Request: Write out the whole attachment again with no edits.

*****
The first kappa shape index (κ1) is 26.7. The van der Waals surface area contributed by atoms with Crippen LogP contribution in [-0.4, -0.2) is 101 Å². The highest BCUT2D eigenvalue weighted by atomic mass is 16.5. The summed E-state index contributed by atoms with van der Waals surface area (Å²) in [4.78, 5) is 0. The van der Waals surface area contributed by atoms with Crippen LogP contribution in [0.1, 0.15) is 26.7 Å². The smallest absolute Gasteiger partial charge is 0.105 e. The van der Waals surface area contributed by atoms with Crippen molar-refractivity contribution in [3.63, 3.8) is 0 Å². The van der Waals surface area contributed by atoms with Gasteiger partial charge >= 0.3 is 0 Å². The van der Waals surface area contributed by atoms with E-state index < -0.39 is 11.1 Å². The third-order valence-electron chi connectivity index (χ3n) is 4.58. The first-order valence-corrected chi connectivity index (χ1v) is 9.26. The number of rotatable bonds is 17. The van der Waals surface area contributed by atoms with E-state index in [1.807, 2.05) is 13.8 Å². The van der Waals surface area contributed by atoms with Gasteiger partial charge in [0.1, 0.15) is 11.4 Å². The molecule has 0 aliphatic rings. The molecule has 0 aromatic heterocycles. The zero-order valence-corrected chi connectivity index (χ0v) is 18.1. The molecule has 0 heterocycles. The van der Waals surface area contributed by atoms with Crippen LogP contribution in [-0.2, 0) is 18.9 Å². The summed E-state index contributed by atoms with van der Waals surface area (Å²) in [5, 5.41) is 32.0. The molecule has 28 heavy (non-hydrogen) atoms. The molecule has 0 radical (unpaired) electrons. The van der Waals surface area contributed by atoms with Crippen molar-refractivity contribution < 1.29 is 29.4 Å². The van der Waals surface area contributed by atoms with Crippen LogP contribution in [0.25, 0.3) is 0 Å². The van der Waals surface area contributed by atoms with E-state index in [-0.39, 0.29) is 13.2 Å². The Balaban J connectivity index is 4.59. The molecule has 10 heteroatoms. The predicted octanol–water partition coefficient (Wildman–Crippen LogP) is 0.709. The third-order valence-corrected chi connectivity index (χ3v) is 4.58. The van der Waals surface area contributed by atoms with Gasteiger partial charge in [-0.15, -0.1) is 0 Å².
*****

The first kappa shape index (κ1) is 26.7. The van der Waals surface area contributed by atoms with Crippen LogP contribution in [-0.4, -0.2) is 101 Å². The highest BCUT2D eigenvalue weighted by atomic mass is 16.5. The summed E-state index contributed by atoms with van der Waals surface area (Å²) in [4.78, 5) is 0. The van der Waals surface area contributed by atoms with Crippen LogP contribution in [0.1, 0.15) is 26.7 Å². The smallest absolute Gasteiger partial charge is 0.105 e. The van der Waals surface area contributed by atoms with Crippen molar-refractivity contribution in [3.63, 3.8) is 0 Å². The van der Waals surface area contributed by atoms with Gasteiger partial charge >= 0.3 is 0 Å². The van der Waals surface area contributed by atoms with E-state index < -0.39 is 11.1 Å². The third-order valence-electron chi connectivity index (χ3n) is 4.58. The first-order valence-corrected chi connectivity index (χ1v) is 9.26. The number of rotatable bonds is 17. The van der Waals surface area contributed by atoms with E-state index in [1.807, 2.05) is 13.8 Å². The van der Waals surface area contributed by atoms with Gasteiger partial charge in [0.1, 0.15) is 11.4 Å². The molecule has 0 aliphatic rings. The molecule has 0 aromatic heterocycles. The zero-order valence-corrected chi connectivity index (χ0v) is 18.1. The molecule has 0 heterocycles. The van der Waals surface area contributed by atoms with Crippen LogP contribution in [-0.2, 0) is 18.9 Å². The summed E-state index contributed by atoms with van der Waals surface area (Å²) in [5, 5.41) is 32.0. The molecule has 28 heavy (non-hydrogen) atoms. The molecule has 0 radical (unpaired) electrons. The van der Waals surface area contributed by atoms with Crippen molar-refractivity contribution < 1.29 is 29.4 Å². The van der Waals surface area contributed by atoms with Crippen LogP contribution in [0.25, 0.3) is 0 Å². The van der Waals surface area contributed by atoms with E-state index in [-0.39, 0.29) is 13.2 Å². The Balaban J connectivity index is 4.59. The molecule has 10 heteroatoms. The predicted octanol–water partition coefficient (Wildman–Crippen LogP) is 0.709. The third-order valence-corrected chi connectivity index (χ3v) is 4.58. The van der Waals surface area contributed by atoms with Gasteiger partial charge in [-0.15, -0.1) is 0 Å².